Master's Theses

Date of Award

Summer 1964

Degree Name

Master of Science (MS)

Department

Psychology

Advisor

Kenneth E. Smoot

Abstract

This research was designed to investigate the relationship between anxiety level as measured by the Taylor Manifest Anxiety Scale and the willingness of individuals to cooperate in a two-person non-zero-sum game. The subjects consisted of 32 “high anxiety” and 32 “low anxiety” General Psychology students. These 64 individuals were divided into two groups on the basis of sex, and each sex group was subdivided into four groups as follows: “high anxiety” playing against “high anxiety” (HH), “high anxiety” playing against “low anxiety” (HL), “low anxiety” playing against “high anxiety” (LH), and “low anxiety” playing against “low anxiety” (LL). All individuals were scored with respect to their demonstrated cooperativeness, and an analysis of variance was done utilizing all data. This analysis revealed no reliable between groups effects. Chi square analyses indicated that a significant predominance of competitive responses did not increase significantly from the “low anxiety” to the “high anxiety” group. It was also found that the variance for “high anxiety” subjects was not significantly greater than the variance for “low anxiety” subjects. There were, however, gross behavioral and attitudinal differences between the “high anxiety” and “low anxiety” group. These differences were observed primarily in the initial conversation between each subject and the experimenter.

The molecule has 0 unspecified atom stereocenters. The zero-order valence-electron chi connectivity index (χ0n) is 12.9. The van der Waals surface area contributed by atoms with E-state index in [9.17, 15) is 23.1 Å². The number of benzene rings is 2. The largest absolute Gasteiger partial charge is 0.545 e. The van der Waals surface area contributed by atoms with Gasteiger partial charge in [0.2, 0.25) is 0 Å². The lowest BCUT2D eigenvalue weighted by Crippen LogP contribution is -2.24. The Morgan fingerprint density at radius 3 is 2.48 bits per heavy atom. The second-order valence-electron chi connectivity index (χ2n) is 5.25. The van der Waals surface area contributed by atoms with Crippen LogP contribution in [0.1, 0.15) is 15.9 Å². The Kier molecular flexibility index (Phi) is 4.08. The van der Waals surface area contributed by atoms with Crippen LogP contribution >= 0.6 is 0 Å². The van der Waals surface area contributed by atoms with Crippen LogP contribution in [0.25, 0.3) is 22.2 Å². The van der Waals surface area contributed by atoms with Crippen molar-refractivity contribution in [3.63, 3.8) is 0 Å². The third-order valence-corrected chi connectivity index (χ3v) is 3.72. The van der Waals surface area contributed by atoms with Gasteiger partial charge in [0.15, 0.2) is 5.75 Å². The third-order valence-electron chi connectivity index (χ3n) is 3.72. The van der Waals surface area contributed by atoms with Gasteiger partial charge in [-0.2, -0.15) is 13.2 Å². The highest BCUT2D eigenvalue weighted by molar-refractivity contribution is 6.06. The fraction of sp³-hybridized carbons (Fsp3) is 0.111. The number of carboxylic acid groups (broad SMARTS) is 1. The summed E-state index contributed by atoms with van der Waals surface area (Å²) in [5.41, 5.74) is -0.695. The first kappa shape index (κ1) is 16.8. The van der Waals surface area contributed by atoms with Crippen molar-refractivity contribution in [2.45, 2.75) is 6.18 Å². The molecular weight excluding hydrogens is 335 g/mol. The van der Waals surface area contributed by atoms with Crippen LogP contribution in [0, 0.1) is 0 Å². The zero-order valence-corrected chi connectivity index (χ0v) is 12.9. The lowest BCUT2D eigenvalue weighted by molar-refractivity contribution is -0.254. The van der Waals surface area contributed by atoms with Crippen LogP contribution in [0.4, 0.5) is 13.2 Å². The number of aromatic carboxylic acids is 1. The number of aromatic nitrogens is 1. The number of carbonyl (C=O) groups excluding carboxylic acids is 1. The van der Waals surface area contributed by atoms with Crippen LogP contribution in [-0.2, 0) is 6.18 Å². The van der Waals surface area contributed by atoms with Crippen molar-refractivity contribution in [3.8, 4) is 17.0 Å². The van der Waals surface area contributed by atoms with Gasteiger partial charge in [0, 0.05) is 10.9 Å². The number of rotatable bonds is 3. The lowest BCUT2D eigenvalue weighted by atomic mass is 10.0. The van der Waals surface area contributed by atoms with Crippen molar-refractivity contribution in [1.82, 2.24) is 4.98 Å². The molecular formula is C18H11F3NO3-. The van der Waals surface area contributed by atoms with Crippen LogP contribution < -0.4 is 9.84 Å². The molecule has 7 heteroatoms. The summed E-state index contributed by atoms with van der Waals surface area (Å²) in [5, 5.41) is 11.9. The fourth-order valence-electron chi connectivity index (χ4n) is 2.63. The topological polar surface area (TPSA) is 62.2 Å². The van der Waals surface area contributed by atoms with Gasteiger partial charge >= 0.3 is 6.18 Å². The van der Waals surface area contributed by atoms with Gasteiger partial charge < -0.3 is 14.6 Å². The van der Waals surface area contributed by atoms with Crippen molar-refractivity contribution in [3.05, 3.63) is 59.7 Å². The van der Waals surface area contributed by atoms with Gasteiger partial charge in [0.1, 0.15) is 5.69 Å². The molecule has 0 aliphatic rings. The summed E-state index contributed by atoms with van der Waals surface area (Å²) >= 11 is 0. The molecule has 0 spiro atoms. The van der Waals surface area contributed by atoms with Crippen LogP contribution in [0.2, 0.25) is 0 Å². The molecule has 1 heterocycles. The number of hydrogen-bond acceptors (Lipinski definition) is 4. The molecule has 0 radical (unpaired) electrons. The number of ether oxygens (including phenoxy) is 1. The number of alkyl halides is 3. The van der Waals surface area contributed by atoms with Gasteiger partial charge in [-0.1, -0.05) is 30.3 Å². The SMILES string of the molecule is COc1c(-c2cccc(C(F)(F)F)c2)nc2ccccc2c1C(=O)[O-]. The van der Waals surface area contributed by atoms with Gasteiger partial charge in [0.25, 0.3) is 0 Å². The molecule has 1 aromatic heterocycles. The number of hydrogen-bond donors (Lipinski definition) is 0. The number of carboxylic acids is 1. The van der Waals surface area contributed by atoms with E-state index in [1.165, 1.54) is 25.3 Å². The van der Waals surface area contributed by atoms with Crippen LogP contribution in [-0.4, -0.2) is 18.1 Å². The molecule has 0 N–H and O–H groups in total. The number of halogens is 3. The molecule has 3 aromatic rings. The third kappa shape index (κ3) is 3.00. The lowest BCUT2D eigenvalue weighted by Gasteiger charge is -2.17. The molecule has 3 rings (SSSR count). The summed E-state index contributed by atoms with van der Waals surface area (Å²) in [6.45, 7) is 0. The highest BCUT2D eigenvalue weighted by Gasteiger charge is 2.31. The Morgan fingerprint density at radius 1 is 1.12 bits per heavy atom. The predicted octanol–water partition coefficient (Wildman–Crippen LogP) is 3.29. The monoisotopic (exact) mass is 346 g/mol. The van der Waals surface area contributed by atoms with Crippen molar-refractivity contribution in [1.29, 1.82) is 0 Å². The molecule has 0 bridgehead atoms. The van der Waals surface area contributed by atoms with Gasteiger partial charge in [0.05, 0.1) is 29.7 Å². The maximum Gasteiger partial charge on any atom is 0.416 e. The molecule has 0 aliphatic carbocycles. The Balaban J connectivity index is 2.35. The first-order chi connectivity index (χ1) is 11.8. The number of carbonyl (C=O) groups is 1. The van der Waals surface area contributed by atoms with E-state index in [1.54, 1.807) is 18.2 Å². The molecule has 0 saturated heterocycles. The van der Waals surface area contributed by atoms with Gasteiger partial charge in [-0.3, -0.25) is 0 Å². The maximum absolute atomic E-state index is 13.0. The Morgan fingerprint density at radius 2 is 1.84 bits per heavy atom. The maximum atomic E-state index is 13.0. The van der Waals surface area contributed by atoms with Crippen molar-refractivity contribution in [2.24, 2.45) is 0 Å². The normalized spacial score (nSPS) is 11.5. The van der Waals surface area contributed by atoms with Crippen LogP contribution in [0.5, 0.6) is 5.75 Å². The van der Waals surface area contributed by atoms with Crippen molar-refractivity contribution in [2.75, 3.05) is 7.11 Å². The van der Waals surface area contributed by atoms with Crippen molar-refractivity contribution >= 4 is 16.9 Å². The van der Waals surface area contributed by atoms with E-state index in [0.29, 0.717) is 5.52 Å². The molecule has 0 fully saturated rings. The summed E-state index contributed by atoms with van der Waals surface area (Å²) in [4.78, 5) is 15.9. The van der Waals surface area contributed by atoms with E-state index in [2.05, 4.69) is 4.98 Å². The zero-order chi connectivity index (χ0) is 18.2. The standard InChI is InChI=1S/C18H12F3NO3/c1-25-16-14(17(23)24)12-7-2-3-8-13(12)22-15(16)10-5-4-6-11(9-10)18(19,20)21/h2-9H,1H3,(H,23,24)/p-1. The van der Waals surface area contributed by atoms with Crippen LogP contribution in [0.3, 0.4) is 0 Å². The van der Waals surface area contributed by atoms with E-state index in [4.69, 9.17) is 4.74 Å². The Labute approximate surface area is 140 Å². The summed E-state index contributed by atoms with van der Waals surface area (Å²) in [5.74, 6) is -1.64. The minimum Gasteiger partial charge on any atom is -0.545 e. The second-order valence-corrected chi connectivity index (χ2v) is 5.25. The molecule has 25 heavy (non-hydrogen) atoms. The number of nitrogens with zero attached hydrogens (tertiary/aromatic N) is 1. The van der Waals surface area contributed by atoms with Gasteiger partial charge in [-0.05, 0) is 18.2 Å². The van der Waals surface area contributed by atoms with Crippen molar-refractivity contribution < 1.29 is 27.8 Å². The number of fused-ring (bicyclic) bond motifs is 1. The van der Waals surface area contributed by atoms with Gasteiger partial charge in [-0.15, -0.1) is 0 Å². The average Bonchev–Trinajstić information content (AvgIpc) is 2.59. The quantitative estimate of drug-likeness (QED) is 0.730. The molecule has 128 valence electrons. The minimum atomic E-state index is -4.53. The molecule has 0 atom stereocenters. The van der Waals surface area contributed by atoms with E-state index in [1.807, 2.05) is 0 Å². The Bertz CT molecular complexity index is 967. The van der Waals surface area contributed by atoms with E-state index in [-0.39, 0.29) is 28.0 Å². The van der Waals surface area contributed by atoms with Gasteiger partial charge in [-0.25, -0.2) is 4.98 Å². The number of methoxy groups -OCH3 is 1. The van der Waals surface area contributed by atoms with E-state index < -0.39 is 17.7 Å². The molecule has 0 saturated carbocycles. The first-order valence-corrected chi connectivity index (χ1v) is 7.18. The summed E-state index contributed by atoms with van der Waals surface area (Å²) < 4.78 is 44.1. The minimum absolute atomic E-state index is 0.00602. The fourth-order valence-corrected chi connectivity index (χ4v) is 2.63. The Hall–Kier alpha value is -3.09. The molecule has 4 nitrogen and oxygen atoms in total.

Rights

Copyright 1964 Ronald W. Gates

Comments

Notice: This material may be protected by copyright law (Title 17 U.S. Code).

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